Surely I’m very familiar with the critical cadre of black gay voices (that you have mentioned) in the age of AIDS that received even less attention than what Riggs and his co-hort did. I also think im pretty familiar with this generation as well, including, and perhaps especially, all the folks that dont "get life". My references to the specific figures I mentioned was not meant to ignore or forget other voices from this generation, nor did it come from my lack of awareness of us them.

    I think what I really was trying to get at is that in terms of “popular” black gay print culture today (and here I am primary referring to the recent explosion or urban black SGL magazines rather than journals, zines, and chap-books, though we also need to think about them too), there is a lot missing in terms of their articulation a conscious vision of political mobilization and community building. Also, though so much of the most critically enabling moments of black queer cultural production have come—and continue to come—from the epistemological influences of women of color feminism (black feminism in particular), I see even less of these connections being made by black gay men nowadays then ever. And so here again, I’m calling for a “return” that isn’t simply a naïve, cliché, recovery of a loss past, but rather a search for a “usable past”, a critical reflection of current being through the lens of previous moments in our histories. That’s was trying to get at.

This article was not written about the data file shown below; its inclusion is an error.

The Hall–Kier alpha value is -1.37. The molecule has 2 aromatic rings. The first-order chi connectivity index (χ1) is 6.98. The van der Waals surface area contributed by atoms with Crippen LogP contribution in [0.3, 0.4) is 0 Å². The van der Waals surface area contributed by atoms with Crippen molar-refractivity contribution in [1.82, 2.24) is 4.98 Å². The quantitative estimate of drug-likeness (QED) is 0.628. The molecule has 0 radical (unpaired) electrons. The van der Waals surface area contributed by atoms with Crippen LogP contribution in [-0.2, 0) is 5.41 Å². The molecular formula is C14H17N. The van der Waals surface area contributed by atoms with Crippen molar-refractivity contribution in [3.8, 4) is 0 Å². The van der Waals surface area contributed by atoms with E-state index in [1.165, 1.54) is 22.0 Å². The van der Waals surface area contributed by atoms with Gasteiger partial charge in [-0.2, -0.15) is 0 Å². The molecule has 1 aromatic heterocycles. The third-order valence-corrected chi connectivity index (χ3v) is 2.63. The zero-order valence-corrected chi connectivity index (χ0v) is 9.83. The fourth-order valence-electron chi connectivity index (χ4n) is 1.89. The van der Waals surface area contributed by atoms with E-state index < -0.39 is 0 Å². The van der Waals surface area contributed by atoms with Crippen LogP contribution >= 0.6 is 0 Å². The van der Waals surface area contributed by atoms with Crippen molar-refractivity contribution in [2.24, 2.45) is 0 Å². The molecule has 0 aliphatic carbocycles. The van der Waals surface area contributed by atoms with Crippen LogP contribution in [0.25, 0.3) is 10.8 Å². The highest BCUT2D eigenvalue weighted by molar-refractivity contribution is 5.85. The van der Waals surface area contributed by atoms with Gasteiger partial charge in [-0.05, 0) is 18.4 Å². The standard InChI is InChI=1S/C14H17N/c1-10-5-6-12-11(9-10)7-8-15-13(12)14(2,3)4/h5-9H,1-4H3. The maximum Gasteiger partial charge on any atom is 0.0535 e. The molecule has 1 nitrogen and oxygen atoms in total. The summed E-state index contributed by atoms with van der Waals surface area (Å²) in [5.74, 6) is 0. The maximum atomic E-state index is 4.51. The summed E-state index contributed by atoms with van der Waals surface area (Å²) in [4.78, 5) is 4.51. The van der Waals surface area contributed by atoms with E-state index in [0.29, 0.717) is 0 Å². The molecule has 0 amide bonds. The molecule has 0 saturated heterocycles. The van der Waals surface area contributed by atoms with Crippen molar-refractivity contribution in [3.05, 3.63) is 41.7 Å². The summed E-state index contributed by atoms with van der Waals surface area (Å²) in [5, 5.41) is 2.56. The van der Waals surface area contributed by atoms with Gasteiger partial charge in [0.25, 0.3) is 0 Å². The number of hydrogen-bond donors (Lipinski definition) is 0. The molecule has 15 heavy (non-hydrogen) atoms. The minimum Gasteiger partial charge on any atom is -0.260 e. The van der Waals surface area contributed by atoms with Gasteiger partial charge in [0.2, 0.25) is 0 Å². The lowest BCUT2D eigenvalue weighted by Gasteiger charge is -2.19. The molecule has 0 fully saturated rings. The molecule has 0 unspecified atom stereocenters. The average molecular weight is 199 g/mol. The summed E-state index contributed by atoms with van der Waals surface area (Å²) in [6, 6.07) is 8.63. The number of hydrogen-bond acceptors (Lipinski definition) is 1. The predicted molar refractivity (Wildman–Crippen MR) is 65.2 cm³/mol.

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  3. Ugh, Heru, here we go again. Can you please not attempt to colonialize and appropriate EVERY blog post in the blogsophere? I cannot believe that you honestly just came onto J's blog, contributed absolutely nothing to the discussion above and put in a "plug" for your blog. You are a mess. Seeing that you have a penchant for doing likes this, if you're planning on responding to this message, send me an email DIRECTLY or post in on YOUR blog, instead of turning this thread into another "All about Heru" post.

    Jstheater, I think your and Frank Roberts posts are speaking back and forth to each other in really wonderful ways.